LPN student takes a comedic cue from the ‘goof in the booth’
It wasn’t just Tom who was inspired by Wade. His daughter, Ann Margaret Gaudet, was also influenced by Wade’s humour while accompanying her dad to chemotherapy appointments. And she’s now telling her own jokes to her patients as she trains to be an LPN.
As a former paramedic, Ann Margaret had been on the receiving end of countless jokes on many trips out of the QEII, but she had never thought of the impact Wade’s humour had on patients.
Ann Margaret says three years of chemotherapy took a toll on her father, Tom, but knowing he had a joke to look forward to afterward was his light at the end of the tunnel.
“You could almost see the tension drain from my dad’s body. He would just see him [Wade] and he would light up again,” said Ann Margaret. “That was the best medicine ever for him to remember that he was still a person and not a disease. In my opinion, Wade deserves a title like ‘Doctor of Humour and Goodwill.’”
Now in her last year of LPN training at the NSCC Kingstec campus, Ann Margaret says, on a professional level, Wade is responsible for her own awakening in how to approach patient care.
“Wade has made such an impact on me in the way that I saw him with my dad...now I make sure when I go to work I have a joke in my pocket and he taught me that,” said Ann Margaret. “If more healthcare professionals did it, it’s great to have a laugh with your patients and ease the tension. It builds a therapeutic communication.”
As Ann Margaret carries out her clinical training at Valley Regional Hospital, she says it’s mainly the geriatric patients — who can spend months in hospital waiting for a long-term care bed — who have started asking for her jokes every day.
“From my perspective, seeing my dad light up and smile when he saw Wade, if I could do that for one person — and he does that for hundreds everyday — for me, to be able to give that to somebody else is the biggest gift I could ever receive.”
When Wade Adams started working as a parking booth attendant at the QEII’s VG site in 2010, he didn’t intend on becoming the resident comedian.
Wade was used to dealing with busy shoppers coming from the parking lot off Spring Garden Road where he had worked the previous 14 years. He quickly realized the clientele at the QEII were different.
“I just kind of accidentally told a joke to a couple of people coming out and they started really, really laughing and I just started doing it over and over again to cheer people up on their way out,” Wade recalls. “And the more it happened, the more people were coming back telling me it was the highlight of their day to talk to me and how much it made a difference in their day.”
That one spontaneous joke has led to the 51-year-old telling about 400 one-liners a day — and not everyone hears the same joke — resulting in his second nickname “the king of one-liners.”
“I try to cater to patients having a bad day, sometimes I’ll try to cater to staff, police, paramedics...the paramedics come out four or five times a day which gets pretty tough.”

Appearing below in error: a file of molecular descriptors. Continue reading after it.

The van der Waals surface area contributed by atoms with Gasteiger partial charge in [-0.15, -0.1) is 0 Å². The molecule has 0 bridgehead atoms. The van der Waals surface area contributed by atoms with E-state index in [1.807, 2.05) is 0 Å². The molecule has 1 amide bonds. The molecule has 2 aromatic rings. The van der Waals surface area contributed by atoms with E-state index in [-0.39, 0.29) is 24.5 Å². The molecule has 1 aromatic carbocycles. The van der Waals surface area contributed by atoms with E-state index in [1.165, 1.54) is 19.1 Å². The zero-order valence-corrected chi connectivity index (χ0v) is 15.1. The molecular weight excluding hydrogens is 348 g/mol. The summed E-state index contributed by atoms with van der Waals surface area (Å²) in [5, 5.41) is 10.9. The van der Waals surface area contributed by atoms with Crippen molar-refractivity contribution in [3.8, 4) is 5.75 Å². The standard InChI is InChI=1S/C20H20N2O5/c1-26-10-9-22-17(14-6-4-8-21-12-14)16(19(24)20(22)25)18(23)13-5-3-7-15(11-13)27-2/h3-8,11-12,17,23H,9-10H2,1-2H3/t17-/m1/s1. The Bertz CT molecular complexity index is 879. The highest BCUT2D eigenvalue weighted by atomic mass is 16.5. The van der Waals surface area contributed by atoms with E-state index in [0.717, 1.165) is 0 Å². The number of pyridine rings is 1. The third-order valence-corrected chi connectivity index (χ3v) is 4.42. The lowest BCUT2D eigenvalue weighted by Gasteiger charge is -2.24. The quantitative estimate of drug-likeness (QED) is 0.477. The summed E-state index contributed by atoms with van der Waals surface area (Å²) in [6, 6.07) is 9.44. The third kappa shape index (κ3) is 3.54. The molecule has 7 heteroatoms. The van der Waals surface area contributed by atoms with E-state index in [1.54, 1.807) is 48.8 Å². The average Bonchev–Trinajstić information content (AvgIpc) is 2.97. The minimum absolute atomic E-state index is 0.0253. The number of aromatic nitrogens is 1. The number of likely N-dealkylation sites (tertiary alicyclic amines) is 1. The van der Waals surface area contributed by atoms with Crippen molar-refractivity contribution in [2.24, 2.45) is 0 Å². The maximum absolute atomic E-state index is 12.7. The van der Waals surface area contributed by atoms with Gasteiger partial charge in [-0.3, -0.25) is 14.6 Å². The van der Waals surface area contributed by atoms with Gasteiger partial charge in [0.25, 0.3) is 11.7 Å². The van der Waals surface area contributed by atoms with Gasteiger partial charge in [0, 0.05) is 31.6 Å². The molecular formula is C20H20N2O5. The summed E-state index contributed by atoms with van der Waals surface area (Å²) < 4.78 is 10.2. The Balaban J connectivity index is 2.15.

Wade’s jokes are an effort to stay true to his motto: to not judge anyone until you have walked a mile in their shoes. He thinks this motto rings especially true in health care — one person may be having a bad day, or received bad news, he just hopes his jokes will brighten it, if only for a few minutes
His boss, Corey Busby, admits management was concerned when they heard one of their attendants was telling jokes, but quickly realized the positive impact far outweighed any concerns.
“The parking booth that Wade typically works in is adjacent to another exit lane and quite often you’ll see people that will line up at his booth because they want to hear a joke or they just want to interact with Wade,” said Corey. “And people are happy to wait an extra few minutes just for the opportunity to say hello to him.”
Wade admits he does feel pressure to perform.
“I can see the anticipation on their face. I’ll just kind of glance over and it’s usually the person on the passenger side that’s just waiting for that joke or they’ll pull right up and they’ll say ‘where’s my joke? where’s my joke?’ It does take a lot of energy,” Wade says.
In the last two years, he says he’s started to realize the impact he’s had on people.
Aside from a bit of media attention, the “goof in the booth,” as he’s become known, has received enough cards and letters from appreciative patients and staff to fill several shopping bags. He’s been nominated for the QEII Foundation’s Angels in Action award twice and has even been thanked in a patient’s obituary.
Elise Dickey, whose husband Tom died two years ago after battling bone and prostate cancer, says Wade’s jokes meant the world to her husband as he endured chemotherapy.
“The very first time we met him, Wade said ‘I have something to make your day a little brighter since you had chemo today.’ That was my husband’s first day of chemo and it was this little joke and my husband said to him ‘keep it up.’ So every time we went in and out he had some little story to tell him,” said Elise.
“It just made his day, gave him a brighter outlook, something to have a laugh over. Wade always took the time to tell the jokes to the people he knew needed them. He had a way of really knowing if you need a laugh when you’re coming out of there.”
Before he passed, Elise’s husband bought two joke books to give Wade to help him continue his humour crusade. He didn’t live to deliver the books in person, but Elise later delivered them with a copy of his obituary, and alongside the doctors who had supported Tom, was Wade’s name:
“Wade, The Parking Guy at the Dickson Centre, thank you for the jokes and smiles.”